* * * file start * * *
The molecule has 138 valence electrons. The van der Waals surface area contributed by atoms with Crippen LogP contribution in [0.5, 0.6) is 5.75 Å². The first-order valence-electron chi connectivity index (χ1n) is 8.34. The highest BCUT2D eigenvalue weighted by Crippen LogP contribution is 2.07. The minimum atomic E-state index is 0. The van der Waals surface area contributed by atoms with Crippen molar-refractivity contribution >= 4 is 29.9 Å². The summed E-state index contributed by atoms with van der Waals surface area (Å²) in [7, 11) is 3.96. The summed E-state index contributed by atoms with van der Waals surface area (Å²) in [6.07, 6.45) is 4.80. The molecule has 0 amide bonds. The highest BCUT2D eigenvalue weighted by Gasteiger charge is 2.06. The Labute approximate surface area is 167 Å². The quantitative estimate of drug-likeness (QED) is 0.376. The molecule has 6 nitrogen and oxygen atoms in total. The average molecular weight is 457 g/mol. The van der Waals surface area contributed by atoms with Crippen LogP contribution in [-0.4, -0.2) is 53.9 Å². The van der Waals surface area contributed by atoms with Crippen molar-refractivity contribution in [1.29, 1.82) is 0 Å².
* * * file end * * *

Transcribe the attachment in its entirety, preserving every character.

The molecule has 138 valence electrons. The van der Waals surface area contributed by atoms with Crippen LogP contribution in [0.5, 0.6) is 5.75 Å². The first-order valence-electron chi connectivity index (χ1n) is 8.34. The highest BCUT2D eigenvalue weighted by Crippen LogP contribution is 2.07. The minimum atomic E-state index is 0. The van der Waals surface area contributed by atoms with Crippen molar-refractivity contribution >= 4 is 29.9 Å². The summed E-state index contributed by atoms with van der Waals surface area (Å²) in [7, 11) is 3.96. The summed E-state index contributed by atoms with van der Waals surface area (Å²) in [6.07, 6.45) is 4.80. The molecule has 0 amide bonds. The highest BCUT2D eigenvalue weighted by Gasteiger charge is 2.06. The Labute approximate surface area is 167 Å². The quantitative estimate of drug-likeness (QED) is 0.376. The molecule has 6 nitrogen and oxygen atoms in total. The average molecular weight is 457 g/mol. The van der Waals surface area contributed by atoms with Crippen LogP contribution in [-0.4, -0.2) is 53.9 Å². The van der Waals surface area contributed by atoms with Crippen molar-refractivity contribution in [1.29, 1.82) is 0 Å².